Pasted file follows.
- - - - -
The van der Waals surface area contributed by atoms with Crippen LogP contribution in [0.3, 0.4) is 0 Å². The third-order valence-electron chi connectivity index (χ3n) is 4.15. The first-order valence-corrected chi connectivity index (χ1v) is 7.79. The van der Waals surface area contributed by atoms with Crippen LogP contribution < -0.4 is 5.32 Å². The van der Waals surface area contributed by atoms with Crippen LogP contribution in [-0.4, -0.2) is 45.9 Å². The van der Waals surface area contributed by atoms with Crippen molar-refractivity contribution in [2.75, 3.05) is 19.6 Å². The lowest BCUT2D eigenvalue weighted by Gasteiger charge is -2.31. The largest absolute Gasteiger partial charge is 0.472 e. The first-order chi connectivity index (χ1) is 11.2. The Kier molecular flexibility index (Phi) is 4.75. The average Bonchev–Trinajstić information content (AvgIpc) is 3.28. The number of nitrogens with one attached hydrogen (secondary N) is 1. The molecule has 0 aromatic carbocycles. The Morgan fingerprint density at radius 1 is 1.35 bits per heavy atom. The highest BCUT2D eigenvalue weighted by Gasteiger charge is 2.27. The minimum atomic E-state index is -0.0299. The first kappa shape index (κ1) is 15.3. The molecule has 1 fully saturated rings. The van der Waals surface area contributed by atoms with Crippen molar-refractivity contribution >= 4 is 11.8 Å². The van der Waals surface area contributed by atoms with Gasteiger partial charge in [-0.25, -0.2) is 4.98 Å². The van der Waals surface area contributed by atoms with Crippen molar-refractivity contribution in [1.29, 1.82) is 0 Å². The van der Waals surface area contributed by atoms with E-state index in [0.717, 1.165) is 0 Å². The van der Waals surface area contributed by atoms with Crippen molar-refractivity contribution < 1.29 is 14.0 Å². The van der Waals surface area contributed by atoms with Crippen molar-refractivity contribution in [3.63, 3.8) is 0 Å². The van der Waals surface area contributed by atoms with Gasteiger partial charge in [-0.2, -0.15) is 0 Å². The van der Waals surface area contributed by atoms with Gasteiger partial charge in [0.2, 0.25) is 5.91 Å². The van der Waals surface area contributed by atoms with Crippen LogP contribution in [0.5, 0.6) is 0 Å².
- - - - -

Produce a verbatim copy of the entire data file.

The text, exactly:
The van der Waals surface area contributed by atoms with Crippen LogP contribution in [0.3, 0.4) is 0 Å². The third-order valence-electron chi connectivity index (χ3n) is 4.15. The first-order valence-corrected chi connectivity index (χ1v) is 7.79. The van der Waals surface area contributed by atoms with Crippen LogP contribution < -0.4 is 5.32 Å². The van der Waals surface area contributed by atoms with Crippen LogP contribution in [-0.4, -0.2) is 45.9 Å². The van der Waals surface area contributed by atoms with Crippen molar-refractivity contribution in [2.75, 3.05) is 19.6 Å². The lowest BCUT2D eigenvalue weighted by Gasteiger charge is -2.31. The largest absolute Gasteiger partial charge is 0.472 e. The first-order chi connectivity index (χ1) is 11.2. The Kier molecular flexibility index (Phi) is 4.75. The average Bonchev–Trinajstić information content (AvgIpc) is 3.28. The number of nitrogens with one attached hydrogen (secondary N) is 1. The molecule has 0 aromatic carbocycles. The Morgan fingerprint density at radius 1 is 1.35 bits per heavy atom. The highest BCUT2D eigenvalue weighted by Gasteiger charge is 2.27. The minimum atomic E-state index is -0.0299. The first kappa shape index (κ1) is 15.3. The molecule has 1 fully saturated rings. The van der Waals surface area contributed by atoms with Crippen molar-refractivity contribution >= 4 is 11.8 Å². The van der Waals surface area contributed by atoms with Gasteiger partial charge in [-0.25, -0.2) is 4.98 Å². The van der Waals surface area contributed by atoms with Crippen molar-refractivity contribution in [1.29, 1.82) is 0 Å². The van der Waals surface area contributed by atoms with E-state index in [0.717, 1.165) is 0 Å². The van der Waals surface area contributed by atoms with Crippen molar-refractivity contribution < 1.29 is 14.0 Å². The van der Waals surface area contributed by atoms with Crippen molar-refractivity contribution in [3.63, 3.8) is 0 Å². The van der Waals surface area contributed by atoms with Gasteiger partial charge in [-0.2, -0.15) is 0 Å². The van der Waals surface area contributed by atoms with Gasteiger partial charge in [0.2, 0.25) is 5.91 Å². The van der Waals surface area contributed by atoms with Crippen LogP contribution in [0.5, 0.6) is 0 Å².